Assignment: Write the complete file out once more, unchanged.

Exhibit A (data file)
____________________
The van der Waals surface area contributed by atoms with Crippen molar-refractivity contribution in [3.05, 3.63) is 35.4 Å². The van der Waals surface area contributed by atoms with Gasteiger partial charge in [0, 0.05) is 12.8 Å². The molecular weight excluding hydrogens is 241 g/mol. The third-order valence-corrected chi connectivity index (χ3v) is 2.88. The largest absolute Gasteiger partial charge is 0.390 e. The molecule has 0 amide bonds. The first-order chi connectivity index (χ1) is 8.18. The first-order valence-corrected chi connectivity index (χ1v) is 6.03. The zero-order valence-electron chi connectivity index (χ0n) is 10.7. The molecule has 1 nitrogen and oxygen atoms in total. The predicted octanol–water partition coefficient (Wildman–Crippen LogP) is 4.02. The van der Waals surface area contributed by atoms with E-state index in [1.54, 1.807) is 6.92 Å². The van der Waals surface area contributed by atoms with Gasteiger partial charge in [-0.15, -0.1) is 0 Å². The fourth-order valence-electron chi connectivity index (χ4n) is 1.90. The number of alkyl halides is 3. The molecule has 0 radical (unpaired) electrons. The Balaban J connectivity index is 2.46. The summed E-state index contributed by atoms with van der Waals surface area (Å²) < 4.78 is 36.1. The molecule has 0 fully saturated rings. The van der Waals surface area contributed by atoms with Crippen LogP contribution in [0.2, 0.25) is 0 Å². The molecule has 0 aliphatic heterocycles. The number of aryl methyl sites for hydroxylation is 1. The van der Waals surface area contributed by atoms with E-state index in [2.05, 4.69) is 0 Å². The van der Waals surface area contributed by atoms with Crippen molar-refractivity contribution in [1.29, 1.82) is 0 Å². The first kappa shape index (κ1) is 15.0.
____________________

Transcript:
The van der Waals surface area contributed by atoms with Crippen molar-refractivity contribution in [3.05, 3.63) is 35.4 Å². The van der Waals surface area contributed by atoms with Gasteiger partial charge in [0, 0.05) is 12.8 Å². The molecular weight excluding hydrogens is 241 g/mol. The third-order valence-corrected chi connectivity index (χ3v) is 2.88. The largest absolute Gasteiger partial charge is 0.390 e. The molecule has 0 amide bonds. The first-order chi connectivity index (χ1) is 8.18. The first-order valence-corrected chi connectivity index (χ1v) is 6.03. The zero-order valence-electron chi connectivity index (χ0n) is 10.7. The molecule has 1 nitrogen and oxygen atoms in total. The predicted octanol–water partition coefficient (Wildman–Crippen LogP) is 4.02. The van der Waals surface area contributed by atoms with E-state index in [1.54, 1.807) is 6.92 Å². The van der Waals surface area contributed by atoms with Gasteiger partial charge in [-0.15, -0.1) is 0 Å². The fourth-order valence-electron chi connectivity index (χ4n) is 1.90. The number of alkyl halides is 3. The molecule has 0 radical (unpaired) electrons. The Balaban J connectivity index is 2.46. The summed E-state index contributed by atoms with van der Waals surface area (Å²) < 4.78 is 36.1. The molecule has 0 fully saturated rings. The van der Waals surface area contributed by atoms with Crippen LogP contribution in [0.2, 0.25) is 0 Å². The molecule has 0 aliphatic heterocycles. The number of aryl methyl sites for hydroxylation is 1. The van der Waals surface area contributed by atoms with E-state index in [2.05, 4.69) is 0 Å². The van der Waals surface area contributed by atoms with Crippen molar-refractivity contribution in [1.29, 1.82) is 0 Å². The first kappa shape index (κ1) is 15.0.